Content

Why you should scrap your content budget

by on 19th September 2017

With thousands of pieces of content being produced across dozens of channels each day, it’s important that you as a marketer can work with your agency to answer this question:

“Are we paying too much, or too little for the content we’re producing and is it converting in the way that we need it to?”

Talking through how to do that is exactly what we aimed to do in our talk at Brighton SEO this year. We know first-hand how incredibly important it is to be able to prove value at every turn; we also know first-hand that many brands are struggling to prove the value of content creation.

Here’s the full slide deck from my session last week, with key points for you to whiz through at your desk below. Send us a tweet @Builtvisible if you have any questions!




The best minds in our industry still have no consensus on measurement

I knew this already, but it wasn’t until I really dug around to look at the industry advice out there that I realised how confusing this must be for new marketers.

INdustry mindset

The suggested approach broadly seems to be to choose a format, then pick your channel and finally decide how you want to measure. Experts, institutes and agencies alike are plugging an incredibly broad mix of suggestions on how exactly to measure content.

We cannot create coherent and valuable strategies, with that level of subjectivity when it comes to measurement

We have started allocating budget to individual pieces of content, which in itself is never going to produce a truly measurable and trackable outcome. It also doesn’t make sense because budgets should really be channel-related, and based on forecasting. Budgets aren’t meant to be deployed tactically, as has become the case with content.

There is a place for content

It should be designed to service a channel, and budget should only be allocated for its creation when your forecasting, research, and strategy prove there is a need. This should tie your content directly to the performance metrics of the channel it sits within, and ultimately if it doesn’t impact those metrics then it shouldn’t exist at all.

So how do you decide whether you need to create content?

The standard agency approach

The standard agency approach

The above approach is what was pitched to me time and time again when I was in-house and is how much for the SEO world is still deciding how much to spend on content. You simply build a keyword list, identify those keywords you want to rank for and begin creating content for these keywords.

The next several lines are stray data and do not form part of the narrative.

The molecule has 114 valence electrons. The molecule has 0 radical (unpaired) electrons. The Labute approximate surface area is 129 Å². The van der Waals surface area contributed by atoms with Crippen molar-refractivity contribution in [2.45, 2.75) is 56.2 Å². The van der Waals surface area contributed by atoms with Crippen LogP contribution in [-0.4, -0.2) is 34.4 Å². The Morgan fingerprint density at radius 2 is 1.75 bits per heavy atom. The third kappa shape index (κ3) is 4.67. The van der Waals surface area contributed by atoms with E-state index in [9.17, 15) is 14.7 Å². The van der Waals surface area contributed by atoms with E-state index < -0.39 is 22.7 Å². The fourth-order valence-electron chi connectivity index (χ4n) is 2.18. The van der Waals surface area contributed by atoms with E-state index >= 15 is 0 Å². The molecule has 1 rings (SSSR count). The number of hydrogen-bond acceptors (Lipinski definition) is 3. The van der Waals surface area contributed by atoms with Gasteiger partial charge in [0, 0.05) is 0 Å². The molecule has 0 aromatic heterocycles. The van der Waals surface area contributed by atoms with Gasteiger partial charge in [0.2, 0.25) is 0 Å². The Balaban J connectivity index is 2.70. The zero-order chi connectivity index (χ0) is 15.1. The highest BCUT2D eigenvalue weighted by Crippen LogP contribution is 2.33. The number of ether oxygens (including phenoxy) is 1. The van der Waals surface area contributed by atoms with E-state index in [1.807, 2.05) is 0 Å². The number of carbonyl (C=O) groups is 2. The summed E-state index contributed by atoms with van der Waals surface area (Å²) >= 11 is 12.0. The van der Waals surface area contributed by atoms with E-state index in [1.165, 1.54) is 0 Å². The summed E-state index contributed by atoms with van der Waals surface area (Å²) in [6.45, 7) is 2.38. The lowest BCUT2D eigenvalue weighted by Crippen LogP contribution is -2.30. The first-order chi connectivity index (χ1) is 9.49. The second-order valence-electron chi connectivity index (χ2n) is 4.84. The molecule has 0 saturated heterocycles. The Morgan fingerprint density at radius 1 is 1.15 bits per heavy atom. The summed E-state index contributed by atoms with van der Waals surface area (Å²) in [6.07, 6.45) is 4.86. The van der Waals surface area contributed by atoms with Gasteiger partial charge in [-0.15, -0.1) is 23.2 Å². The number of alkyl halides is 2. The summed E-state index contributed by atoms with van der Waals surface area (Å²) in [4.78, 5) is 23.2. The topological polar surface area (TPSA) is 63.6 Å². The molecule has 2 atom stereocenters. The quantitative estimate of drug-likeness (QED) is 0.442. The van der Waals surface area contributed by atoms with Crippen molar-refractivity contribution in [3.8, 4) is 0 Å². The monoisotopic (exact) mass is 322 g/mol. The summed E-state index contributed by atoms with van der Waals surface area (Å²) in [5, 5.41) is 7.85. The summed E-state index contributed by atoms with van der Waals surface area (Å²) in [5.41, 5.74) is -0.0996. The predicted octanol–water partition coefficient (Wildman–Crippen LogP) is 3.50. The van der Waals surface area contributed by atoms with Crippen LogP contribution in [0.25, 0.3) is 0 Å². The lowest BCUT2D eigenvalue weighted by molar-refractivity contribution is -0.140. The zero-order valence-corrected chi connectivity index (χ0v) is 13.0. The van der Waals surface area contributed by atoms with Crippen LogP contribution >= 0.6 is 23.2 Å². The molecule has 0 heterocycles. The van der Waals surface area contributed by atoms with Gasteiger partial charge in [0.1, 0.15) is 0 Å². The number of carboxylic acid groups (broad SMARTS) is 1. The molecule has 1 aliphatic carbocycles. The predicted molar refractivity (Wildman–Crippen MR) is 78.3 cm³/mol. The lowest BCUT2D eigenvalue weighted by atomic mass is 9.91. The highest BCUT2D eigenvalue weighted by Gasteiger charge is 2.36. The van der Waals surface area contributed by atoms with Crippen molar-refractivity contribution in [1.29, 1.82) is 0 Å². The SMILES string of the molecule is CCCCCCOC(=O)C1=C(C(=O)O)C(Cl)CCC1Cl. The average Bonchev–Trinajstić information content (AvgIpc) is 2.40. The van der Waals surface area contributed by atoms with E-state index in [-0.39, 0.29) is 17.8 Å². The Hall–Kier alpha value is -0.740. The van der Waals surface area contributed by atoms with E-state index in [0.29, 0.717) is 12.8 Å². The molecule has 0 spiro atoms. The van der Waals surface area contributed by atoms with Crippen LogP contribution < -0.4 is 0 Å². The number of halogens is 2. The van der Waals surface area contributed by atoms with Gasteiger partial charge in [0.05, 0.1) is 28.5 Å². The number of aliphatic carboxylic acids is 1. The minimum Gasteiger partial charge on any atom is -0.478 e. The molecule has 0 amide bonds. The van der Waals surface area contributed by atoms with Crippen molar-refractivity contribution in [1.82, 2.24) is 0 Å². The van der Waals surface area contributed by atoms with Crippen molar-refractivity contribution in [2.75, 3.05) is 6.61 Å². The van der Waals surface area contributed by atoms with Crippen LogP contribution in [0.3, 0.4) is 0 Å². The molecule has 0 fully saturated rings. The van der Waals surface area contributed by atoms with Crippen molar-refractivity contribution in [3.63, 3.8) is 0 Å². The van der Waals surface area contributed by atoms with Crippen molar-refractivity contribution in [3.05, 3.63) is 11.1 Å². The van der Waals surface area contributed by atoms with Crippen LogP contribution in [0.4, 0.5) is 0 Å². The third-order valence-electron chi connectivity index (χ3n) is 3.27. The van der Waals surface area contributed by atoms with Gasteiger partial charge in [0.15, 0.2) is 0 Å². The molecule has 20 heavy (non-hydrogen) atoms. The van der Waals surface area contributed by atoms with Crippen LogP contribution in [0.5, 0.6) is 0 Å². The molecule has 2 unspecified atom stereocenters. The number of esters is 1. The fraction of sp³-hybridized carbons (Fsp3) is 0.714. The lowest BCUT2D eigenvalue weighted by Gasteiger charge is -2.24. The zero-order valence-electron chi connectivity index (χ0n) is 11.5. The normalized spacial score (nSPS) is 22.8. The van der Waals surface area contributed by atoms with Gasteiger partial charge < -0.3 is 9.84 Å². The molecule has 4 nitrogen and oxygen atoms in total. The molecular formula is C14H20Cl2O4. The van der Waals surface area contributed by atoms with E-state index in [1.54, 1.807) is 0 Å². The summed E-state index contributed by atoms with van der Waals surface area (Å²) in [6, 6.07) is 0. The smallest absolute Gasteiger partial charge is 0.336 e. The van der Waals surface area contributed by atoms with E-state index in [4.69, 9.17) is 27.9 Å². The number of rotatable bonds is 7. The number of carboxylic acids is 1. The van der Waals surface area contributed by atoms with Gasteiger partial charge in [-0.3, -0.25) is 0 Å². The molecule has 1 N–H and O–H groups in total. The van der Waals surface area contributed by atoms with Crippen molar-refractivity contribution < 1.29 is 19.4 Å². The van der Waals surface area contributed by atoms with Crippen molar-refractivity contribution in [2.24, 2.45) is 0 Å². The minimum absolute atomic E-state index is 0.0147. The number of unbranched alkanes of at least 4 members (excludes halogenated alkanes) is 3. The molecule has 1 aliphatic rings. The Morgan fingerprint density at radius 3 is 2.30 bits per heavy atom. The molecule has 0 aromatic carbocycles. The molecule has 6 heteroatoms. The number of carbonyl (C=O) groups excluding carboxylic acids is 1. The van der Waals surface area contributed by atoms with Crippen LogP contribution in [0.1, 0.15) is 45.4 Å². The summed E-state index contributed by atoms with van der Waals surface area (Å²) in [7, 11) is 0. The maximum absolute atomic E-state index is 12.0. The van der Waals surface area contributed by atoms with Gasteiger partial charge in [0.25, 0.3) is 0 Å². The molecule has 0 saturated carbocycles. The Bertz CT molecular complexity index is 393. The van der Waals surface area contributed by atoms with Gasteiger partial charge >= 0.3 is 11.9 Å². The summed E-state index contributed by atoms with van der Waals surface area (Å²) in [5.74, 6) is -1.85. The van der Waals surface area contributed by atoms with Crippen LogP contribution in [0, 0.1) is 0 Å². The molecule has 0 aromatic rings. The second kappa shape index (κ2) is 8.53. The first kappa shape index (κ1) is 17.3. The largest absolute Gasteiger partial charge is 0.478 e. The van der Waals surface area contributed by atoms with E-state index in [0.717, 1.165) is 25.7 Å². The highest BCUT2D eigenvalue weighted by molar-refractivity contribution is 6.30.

What this gives you is volume, but what you really need to understand is where the specific, realistic and profitable opportunities are for your brand only.

You want opportunities, not volume.

Let’s look at an example…

Digging a little deeper into what I mean, let’s take an example from the financial services industry. Let’s say that you sell ISAs. Obviously, you want to target people who are saving and your keyword research unearths this as a high-volume keyword to target:

This is just one circumstance where KW research alone would indicate that content marketing is right for you and your brand. But it isn’t. If the intent of the searcher isn’t aligned with a brand, or if they are looking for an impartial view you may have a hard time ranking.

So where are the opportunities?

Let’s take a look at some other ways to tackle this query that could give you a far greater ROI.

1. Helping to update old content:

content example

2. Hacking ranking coverage by providing relevant resources:

content example

Sometimes it won’t be relevant for you to rank, and content marketing is not something that you should rely on to deliver you solid ROI unless you know beyond doubt your content can rank.

Sometimes analysing SERP opportunities is far more realistic to your brand, and that’s why keyword research alone can’t deliver strategy.

Ultimately, you are looking to answer the following questions:

  • How much traffic would this content send me?
  • How will traffic convert?
  • What is a feasible ranking for my site?
  • How many links will my content need?
  • What are the onsite changes required for me to rank?

In other words, define the size of the opportunity, define the user intent, and align this with the most relevant tactic. You’re then in a position to allocate content spend within the right channel.

We’re always open to conversations and questions, so get in touch if you’re interested in having a chat about how to apply this methodology to your brand.

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